The Journal cited government and industry officials who were briefed on the mission and said the satellite didn't separate and plunged back into the atmosphere.
These reports are partially based upon a briefing supposedly given to lawmakers and congressional staffers indicating that the satellite did not separate from the rocket as planned.
SpaceX has pushed back its scheduled test fire of the Falcon Heavy rocket by one day.
As for Northrop Grumman, the manufacturer of the Zuma satellite, it simply added "we can not comment on classified missions".
The Falcon 9 rocket was able to make a successful powered landing back on the ground after separating from the upper stage.
Senator Bill Nelson (D-FL), who previous flew into space in the 1980s aboard Columbia as a payload specialist, sided with SpaceX, stating, "The first statement by SpaceX was that the failure to achieve orbit was not theirs".
The secret satellite, called Zuma, was built for the USA government, although it is unclear which part of it. The company chose SpaceX as the launch provider, noting late previous year that it took "great care to ensure the most affordable and lowest risk scenario for Zuma". Questions remained about which national security agency the satellite would have served, as well as its fate. That broke up a longtime and lucrative monopoly held by a joint venture between Lockheed Martin Corp. and Boeing Co. known as United Launch Alliance, which has had 100 percent mission success in its 123 launches.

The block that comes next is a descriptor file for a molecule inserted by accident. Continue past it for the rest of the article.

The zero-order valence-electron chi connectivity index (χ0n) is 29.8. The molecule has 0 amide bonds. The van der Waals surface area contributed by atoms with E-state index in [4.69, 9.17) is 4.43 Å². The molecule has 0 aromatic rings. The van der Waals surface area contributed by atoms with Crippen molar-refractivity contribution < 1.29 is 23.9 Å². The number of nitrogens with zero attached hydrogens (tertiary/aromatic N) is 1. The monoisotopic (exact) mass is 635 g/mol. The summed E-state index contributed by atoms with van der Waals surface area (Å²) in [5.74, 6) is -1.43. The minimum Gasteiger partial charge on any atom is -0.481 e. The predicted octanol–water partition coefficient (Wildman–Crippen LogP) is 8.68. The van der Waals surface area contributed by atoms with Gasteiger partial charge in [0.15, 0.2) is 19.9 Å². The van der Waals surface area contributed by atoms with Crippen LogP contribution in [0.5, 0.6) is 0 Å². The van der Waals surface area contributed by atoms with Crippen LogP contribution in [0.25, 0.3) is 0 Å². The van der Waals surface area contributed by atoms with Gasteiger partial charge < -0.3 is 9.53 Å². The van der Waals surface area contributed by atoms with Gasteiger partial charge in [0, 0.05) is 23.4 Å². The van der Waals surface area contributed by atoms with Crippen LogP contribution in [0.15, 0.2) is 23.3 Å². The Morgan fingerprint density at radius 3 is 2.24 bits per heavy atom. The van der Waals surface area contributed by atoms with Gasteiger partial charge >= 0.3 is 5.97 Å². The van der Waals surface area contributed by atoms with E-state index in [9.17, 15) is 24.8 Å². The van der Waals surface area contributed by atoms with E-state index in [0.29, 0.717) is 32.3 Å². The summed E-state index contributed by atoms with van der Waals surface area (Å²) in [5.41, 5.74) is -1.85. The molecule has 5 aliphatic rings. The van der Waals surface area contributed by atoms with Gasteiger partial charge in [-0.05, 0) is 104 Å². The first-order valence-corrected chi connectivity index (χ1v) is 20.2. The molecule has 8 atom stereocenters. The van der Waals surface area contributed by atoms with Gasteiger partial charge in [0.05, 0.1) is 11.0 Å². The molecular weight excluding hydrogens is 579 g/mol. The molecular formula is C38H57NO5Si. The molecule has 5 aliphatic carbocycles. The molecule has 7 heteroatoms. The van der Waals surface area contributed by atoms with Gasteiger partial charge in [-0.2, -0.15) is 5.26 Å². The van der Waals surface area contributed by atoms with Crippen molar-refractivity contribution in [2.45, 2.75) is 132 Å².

Zuma mission launch on January 7 in Cape Canaveral, Florida. The company has said it plans about 30 missions in 2018 after completing a record 18 past year.
"I think the rocket itself is considered an extremely reliable vehicle", he said.
Iridium is one of SpaceX's largest commercial satellite customers, with four launches in the past 12 months from Vandenberg Air Force Base on California's central coast and four upcoming launches listed on SpaceX's manifest.
SpaceX said Tuesday that the rocket worked fine, but its statement left open the possibility that something could have gone wrong after the launch.
Northrup Grumman, the maker of the payload, has said it was for the USA government and would be delivered to low-Earth orbit, but offered no other details. It could majorly affect the future business prospects of the company SpaceX associated with the defense, explained the defense analyst at the Lexington Institute, Loren Thompson.